I'm having this occasional problem wherein when someone's uploading/downloading a big file, I will see all the ports on that same switch gets flooded with traffic. I have shown a screenshot of "show interface summary" for the switch and you'll notice that the all ports have very high TX rate (in red). The user that's uploading a big file is on port GE1/0/21 as shown in blue.
The big question is what is causing that? I checked the Broadcast and Multicast packets and no significant increase during this period. I also tried to connect a laptop running Wireshark on one of the ports and unless I'm missing anything, I don't see packets that are suspicious.
Any ideas? In Wireshark what kind of packets should I be looking for? I have 6 of this 2960 switch and they all have the same when users try to access big files on the network.
Interface IHQ IQD OHQ OQD RXBS RXPS TXBS TXPS TRTL
* GigabitEthernet1/0/12 0 0 0 2176 0 0 59535000 5080 0
* GigabitEthernet1/0/13 0 0 0 2246 39000 10 59834000 5107 0
* GigabitEthernet1/0/14 0 0 0 2324 15000 10 59793000 5101 0
* GigabitEthernet1/0/18 0 0 0 13337151 0 0 15488000 1385 0
* GigabitEthernet1/0/21 0 0 0 14274 88623000 7587 427000 285 0
* GigabitEthernet1/0/24 0 0 0 22936 14765000 3452 73535000 7813 0
* GigabitEthernet1/0/26 0 0 0 11821 781000 428 66964000 6290 0
* GigabitEthernet1/0/27 0 0 0 2165 0 0 59535000 5080 0
* GigabitEthernet1/0/28 0 0 0 2151 9000 4 59582000 5092 0
* GigabitEthernet1/0/29 0 0 0 13337477 1000 1 15621000 1399 0
* GigabitEthernet1/0/32 0 0 0 13349459 17000 9 15522000 1394 0
* GigabitEthernet1/0/33 0 0 0 1978 0 1 59534000 5080 0
* GigabitEthernet1/0/36 0 0 0 13339111 0 0 15485000 1386 0
* GigabitEthernet1/0/37 0 0 0 2184 0 0 59537000 5081 0
Here's a sample config of the switch port:
switchport access vlan 10
switchport mode access
no logging event link-status
storm-control broadcast level 1.00
storm-control multicast level 1.00
spanning-tree bpduguard enable
This is probably a bit late now since I cleared the counters yesterday while I was troubleshooting. It doesn't happen every time but if there's another incident similar to this, I will try those 2 commands. What should I be looking for?
I've mistaken, I haven't restarted the counter for this switch yet. Here they are:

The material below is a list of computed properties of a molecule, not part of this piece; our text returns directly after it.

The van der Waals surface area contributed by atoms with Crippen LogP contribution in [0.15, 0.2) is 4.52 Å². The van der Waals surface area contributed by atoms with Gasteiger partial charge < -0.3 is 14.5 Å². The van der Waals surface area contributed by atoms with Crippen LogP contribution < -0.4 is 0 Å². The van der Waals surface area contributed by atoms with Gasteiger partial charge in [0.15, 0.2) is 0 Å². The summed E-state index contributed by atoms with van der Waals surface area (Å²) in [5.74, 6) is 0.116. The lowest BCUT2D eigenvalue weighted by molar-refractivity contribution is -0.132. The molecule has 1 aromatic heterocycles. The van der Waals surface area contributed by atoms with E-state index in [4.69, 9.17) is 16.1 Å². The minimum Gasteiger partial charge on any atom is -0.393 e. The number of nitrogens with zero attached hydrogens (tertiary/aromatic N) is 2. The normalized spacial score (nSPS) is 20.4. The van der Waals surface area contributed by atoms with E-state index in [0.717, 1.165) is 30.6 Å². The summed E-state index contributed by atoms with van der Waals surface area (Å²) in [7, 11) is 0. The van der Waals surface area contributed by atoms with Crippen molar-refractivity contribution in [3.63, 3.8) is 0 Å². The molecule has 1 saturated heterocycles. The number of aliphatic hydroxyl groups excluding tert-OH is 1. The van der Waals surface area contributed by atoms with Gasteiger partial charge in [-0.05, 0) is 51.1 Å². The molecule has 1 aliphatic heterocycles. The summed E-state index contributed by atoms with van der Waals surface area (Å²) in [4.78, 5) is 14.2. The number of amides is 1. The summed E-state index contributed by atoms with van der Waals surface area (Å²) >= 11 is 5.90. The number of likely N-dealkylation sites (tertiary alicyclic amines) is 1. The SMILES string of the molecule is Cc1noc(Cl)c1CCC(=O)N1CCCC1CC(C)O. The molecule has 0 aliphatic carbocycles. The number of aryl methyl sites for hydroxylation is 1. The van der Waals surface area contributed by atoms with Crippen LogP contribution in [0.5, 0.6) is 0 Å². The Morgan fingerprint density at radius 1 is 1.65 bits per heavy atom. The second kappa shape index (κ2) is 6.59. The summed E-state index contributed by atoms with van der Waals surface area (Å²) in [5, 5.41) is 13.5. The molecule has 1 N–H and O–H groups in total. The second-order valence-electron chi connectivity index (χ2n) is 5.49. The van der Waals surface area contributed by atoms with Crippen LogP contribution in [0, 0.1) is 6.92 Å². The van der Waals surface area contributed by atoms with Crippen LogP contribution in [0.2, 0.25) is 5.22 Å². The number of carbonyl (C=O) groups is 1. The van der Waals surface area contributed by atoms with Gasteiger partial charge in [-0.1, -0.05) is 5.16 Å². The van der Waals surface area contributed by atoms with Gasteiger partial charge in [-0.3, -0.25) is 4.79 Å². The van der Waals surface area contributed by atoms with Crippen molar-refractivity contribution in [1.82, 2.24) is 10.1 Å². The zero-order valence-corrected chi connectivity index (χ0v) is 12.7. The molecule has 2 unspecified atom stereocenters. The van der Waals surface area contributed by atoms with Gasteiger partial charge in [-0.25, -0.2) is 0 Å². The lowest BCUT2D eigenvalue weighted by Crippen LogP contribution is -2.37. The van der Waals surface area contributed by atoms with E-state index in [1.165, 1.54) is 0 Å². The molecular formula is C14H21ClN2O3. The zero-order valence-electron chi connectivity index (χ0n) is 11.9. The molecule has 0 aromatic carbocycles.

GigabitEthernet1/0/21 is up, line protocol is up (connected)
Hardware is Gigabit Ethernet, address is 0c85.2505.e615 (bia 0c85.2505.e615)
MTU 1500 bytes, BW 1000000 Kbit, DLY 10 usec,
reliability 255/255, txload 1/255, rxload 1/255
Encapsulation ARPA, loopback not set
Keepalive set (10 sec)
Full-duplex, 1000Mb/s, media type is 10/100/1000BaseTX
input flow-control is off, output flow-control is unsupported
ARP type: ARPA, ARP Timeout 04:00:00
Last input never, output 00:00:01, output hang never
Last clearing of "show interface" counters 20:44:04
Input queue: 0/75/0/0 (size/max/drops/flushes); Total output drops: 239
Queueing strategy: fifo
Output queue: 0/40 (size/max)
5 minute input rate 1372000 bits/sec, 133 packets/sec
5 minute output rate 156000 bits/sec, 112 packets/sec
21564581 packets input, 26642855067 bytes, 0 no buffer
Received 781 broadcasts (781 multicasts)
0 runts, 0 giants, 0 throttles
0 input errors, 0 CRC, 0 frame, 0 overrun, 0 ignored
0 watchdog, 781 multicast, 0 pause input
0 input packets with dribble condition detected
12350676 packets output, 8129134325 bytes, 0 underruns
0 output errors, 0 collisions, 0 interface resets
0 babbles, 0 late collision, 0 deferred
0 lost carrier, 0 no carrier, 0 PAUSE output
0 output buffer failures, 0 output buffers swapped out
sh controllers ethernet-controller gigabitEthernet 1/0/21
Transmit GigabitEthernet1/0/21 Receive
1479046709 Bytes 2334504133 Bytes
10626713 Unicast frames 3699282053 Unicast frames
822222214 Multicast frames 565533 Multicast frames
812603415 Broadcast frames 159749 Broadcast frames
0 Too old frames 2097853643 Unicast bytes
0 Deferred frames 224174236 Multicast bytes
0 MTU exceeded frames 12476254 Broadcast bytes
0 1 collision frames 0 Alignment errors
0 2 collision frames 0 FCS errors
0 3 collision frames 0 Oversize frames
0 4 collision frames 0 Undersize frames
0 5 collision frames 0 Collision fragments
0 6 collision frames
0 7 collision frames 990079478 Minimum size frames
0 8 collision frames 1090212793 65 to 127 byte frames
0 9 collision frames 614688895 128 to 255 byte frames
0 10 collision frames 51127410 256 to 511 byte frames
0 11 collision frames 49590484 512 to 1023 byte frames
0 12 collision frames 904308275 1024 to 1518 byte frames
0 13 collision frames 0 Overrun frames
0 14 collision frames 0 Pause frames
0 15 collision frames
0 Excessive collisions 0 Symbol error frames
0 Late collisions 0 Invalid frames, too large
0 VLAN discard frames 0 Valid frames, too large
0 Excess defer frames 0 Invalid frames, too small